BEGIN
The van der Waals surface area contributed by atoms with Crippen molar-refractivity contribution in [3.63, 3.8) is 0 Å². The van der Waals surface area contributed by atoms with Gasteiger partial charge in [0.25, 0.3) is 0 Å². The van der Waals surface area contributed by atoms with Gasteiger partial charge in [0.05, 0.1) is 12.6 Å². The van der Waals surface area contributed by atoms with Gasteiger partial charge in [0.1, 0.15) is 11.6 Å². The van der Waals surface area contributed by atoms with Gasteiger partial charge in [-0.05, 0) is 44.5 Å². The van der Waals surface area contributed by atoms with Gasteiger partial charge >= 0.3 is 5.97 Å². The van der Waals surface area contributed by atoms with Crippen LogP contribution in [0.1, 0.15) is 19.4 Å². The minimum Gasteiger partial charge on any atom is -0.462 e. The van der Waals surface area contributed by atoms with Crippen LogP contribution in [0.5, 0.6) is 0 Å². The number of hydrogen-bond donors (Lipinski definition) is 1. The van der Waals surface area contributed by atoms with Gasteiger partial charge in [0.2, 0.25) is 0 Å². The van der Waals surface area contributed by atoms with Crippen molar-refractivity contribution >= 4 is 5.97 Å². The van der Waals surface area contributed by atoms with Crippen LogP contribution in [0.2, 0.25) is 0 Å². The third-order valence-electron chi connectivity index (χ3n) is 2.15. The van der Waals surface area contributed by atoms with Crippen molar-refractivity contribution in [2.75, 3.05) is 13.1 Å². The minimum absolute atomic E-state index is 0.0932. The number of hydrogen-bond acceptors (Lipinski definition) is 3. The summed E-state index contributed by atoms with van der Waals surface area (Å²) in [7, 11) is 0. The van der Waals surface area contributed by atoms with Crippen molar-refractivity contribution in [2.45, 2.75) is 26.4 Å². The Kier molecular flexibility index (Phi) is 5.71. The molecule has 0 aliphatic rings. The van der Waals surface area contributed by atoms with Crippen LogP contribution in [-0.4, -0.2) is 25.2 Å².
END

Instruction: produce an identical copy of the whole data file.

The van der Waals surface area contributed by atoms with Crippen molar-refractivity contribution in [3.63, 3.8) is 0 Å². The van der Waals surface area contributed by atoms with Gasteiger partial charge in [0.25, 0.3) is 0 Å². The van der Waals surface area contributed by atoms with Gasteiger partial charge in [0.05, 0.1) is 12.6 Å². The van der Waals surface area contributed by atoms with Gasteiger partial charge in [0.1, 0.15) is 11.6 Å². The van der Waals surface area contributed by atoms with Gasteiger partial charge in [-0.05, 0) is 44.5 Å². The van der Waals surface area contributed by atoms with Gasteiger partial charge >= 0.3 is 5.97 Å². The van der Waals surface area contributed by atoms with Crippen LogP contribution in [0.1, 0.15) is 19.4 Å². The minimum Gasteiger partial charge on any atom is -0.462 e. The van der Waals surface area contributed by atoms with Crippen LogP contribution in [0.5, 0.6) is 0 Å². The number of hydrogen-bond donors (Lipinski definition) is 1. The van der Waals surface area contributed by atoms with Gasteiger partial charge in [0.2, 0.25) is 0 Å². The van der Waals surface area contributed by atoms with Crippen molar-refractivity contribution >= 4 is 5.97 Å². The van der Waals surface area contributed by atoms with Crippen LogP contribution in [0.2, 0.25) is 0 Å². The third-order valence-electron chi connectivity index (χ3n) is 2.15. The van der Waals surface area contributed by atoms with Crippen molar-refractivity contribution in [2.75, 3.05) is 13.1 Å². The minimum absolute atomic E-state index is 0.0932. The number of hydrogen-bond acceptors (Lipinski definition) is 3. The summed E-state index contributed by atoms with van der Waals surface area (Å²) in [7, 11) is 0. The van der Waals surface area contributed by atoms with Crippen molar-refractivity contribution in [2.45, 2.75) is 26.4 Å². The Kier molecular flexibility index (Phi) is 5.71. The molecule has 0 aliphatic rings. The van der Waals surface area contributed by atoms with Crippen LogP contribution in [-0.4, -0.2) is 25.2 Å².